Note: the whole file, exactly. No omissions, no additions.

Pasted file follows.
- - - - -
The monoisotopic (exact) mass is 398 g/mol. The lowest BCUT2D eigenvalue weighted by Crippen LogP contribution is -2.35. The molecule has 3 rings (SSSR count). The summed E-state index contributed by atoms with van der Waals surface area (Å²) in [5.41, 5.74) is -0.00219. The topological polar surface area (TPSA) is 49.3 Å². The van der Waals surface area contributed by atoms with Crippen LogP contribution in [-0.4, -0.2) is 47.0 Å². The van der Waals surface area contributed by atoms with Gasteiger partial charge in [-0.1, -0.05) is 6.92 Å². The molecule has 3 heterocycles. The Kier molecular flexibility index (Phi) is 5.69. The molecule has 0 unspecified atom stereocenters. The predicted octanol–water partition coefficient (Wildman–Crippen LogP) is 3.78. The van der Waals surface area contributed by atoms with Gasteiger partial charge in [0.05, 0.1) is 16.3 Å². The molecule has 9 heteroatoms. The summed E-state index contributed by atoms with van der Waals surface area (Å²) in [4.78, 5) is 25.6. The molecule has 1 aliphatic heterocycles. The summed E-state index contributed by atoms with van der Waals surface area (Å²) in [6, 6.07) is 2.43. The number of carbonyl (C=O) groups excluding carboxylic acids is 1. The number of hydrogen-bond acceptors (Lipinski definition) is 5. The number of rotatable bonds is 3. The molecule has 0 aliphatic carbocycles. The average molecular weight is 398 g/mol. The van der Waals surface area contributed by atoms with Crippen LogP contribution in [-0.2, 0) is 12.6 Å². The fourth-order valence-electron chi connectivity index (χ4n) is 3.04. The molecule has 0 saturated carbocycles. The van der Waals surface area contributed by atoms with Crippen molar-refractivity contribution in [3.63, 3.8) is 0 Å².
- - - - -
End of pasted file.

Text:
The monoisotopic (exact) mass is 398 g/mol. The lowest BCUT2D eigenvalue weighted by Crippen LogP contribution is -2.35. The molecule has 3 rings (SSSR count). The summed E-state index contributed by atoms with van der Waals surface area (Å²) in [5.41, 5.74) is -0.00219. The topological polar surface area (TPSA) is 49.3 Å². The van der Waals surface area contributed by atoms with Crippen LogP contribution in [-0.4, -0.2) is 47.0 Å². The van der Waals surface area contributed by atoms with Gasteiger partial charge in [-0.1, -0.05) is 6.92 Å². The molecule has 3 heterocycles. The Kier molecular flexibility index (Phi) is 5.69. The molecule has 0 unspecified atom stereocenters. The predicted octanol–water partition coefficient (Wildman–Crippen LogP) is 3.78. The van der Waals surface area contributed by atoms with Gasteiger partial charge in [0.05, 0.1) is 16.3 Å². The molecule has 9 heteroatoms. The summed E-state index contributed by atoms with van der Waals surface area (Å²) in [4.78, 5) is 25.6. The molecule has 1 aliphatic heterocycles. The summed E-state index contributed by atoms with van der Waals surface area (Å²) in [6, 6.07) is 2.43. The number of carbonyl (C=O) groups excluding carboxylic acids is 1. The number of hydrogen-bond acceptors (Lipinski definition) is 5. The number of rotatable bonds is 3. The molecule has 0 aliphatic carbocycles. The average molecular weight is 398 g/mol. The van der Waals surface area contributed by atoms with Crippen LogP contribution in [-0.2, 0) is 12.6 Å². The fourth-order valence-electron chi connectivity index (χ4n) is 3.04. The molecule has 0 saturated carbocycles. The van der Waals surface area contributed by atoms with Crippen molar-refractivity contribution in [3.63, 3.8) is 0 Å².